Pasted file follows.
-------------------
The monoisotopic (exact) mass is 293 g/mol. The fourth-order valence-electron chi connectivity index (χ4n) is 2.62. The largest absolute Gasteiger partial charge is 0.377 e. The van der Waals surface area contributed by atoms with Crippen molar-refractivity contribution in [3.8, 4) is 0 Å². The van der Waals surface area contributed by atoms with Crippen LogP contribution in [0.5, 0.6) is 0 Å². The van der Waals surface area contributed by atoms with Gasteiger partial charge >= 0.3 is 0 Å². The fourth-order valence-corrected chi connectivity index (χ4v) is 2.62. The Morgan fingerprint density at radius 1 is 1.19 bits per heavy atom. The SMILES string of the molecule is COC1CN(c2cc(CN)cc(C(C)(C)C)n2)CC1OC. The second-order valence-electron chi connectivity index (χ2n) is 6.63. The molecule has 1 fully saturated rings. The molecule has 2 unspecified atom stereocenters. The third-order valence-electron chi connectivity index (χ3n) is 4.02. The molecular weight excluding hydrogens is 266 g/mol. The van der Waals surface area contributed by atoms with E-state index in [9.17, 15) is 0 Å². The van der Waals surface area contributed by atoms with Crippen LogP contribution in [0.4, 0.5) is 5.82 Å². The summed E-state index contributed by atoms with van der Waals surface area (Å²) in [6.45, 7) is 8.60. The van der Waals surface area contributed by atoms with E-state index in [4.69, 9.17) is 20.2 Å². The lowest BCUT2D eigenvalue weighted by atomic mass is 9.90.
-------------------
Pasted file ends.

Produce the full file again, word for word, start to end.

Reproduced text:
The monoisotopic (exact) mass is 293 g/mol. The fourth-order valence-electron chi connectivity index (χ4n) is 2.62. The largest absolute Gasteiger partial charge is 0.377 e. The van der Waals surface area contributed by atoms with Crippen molar-refractivity contribution in [3.8, 4) is 0 Å². The van der Waals surface area contributed by atoms with Crippen LogP contribution in [0.5, 0.6) is 0 Å². The van der Waals surface area contributed by atoms with Gasteiger partial charge >= 0.3 is 0 Å². The fourth-order valence-corrected chi connectivity index (χ4v) is 2.62. The Morgan fingerprint density at radius 1 is 1.19 bits per heavy atom. The SMILES string of the molecule is COC1CN(c2cc(CN)cc(C(C)(C)C)n2)CC1OC. The second-order valence-electron chi connectivity index (χ2n) is 6.63. The molecule has 1 fully saturated rings. The molecule has 2 unspecified atom stereocenters. The third-order valence-electron chi connectivity index (χ3n) is 4.02. The molecular weight excluding hydrogens is 266 g/mol. The van der Waals surface area contributed by atoms with E-state index in [9.17, 15) is 0 Å². The van der Waals surface area contributed by atoms with Crippen LogP contribution in [0.4, 0.5) is 5.82 Å². The summed E-state index contributed by atoms with van der Waals surface area (Å²) in [6.45, 7) is 8.60. The van der Waals surface area contributed by atoms with E-state index in [4.69, 9.17) is 20.2 Å². The lowest BCUT2D eigenvalue weighted by atomic mass is 9.90.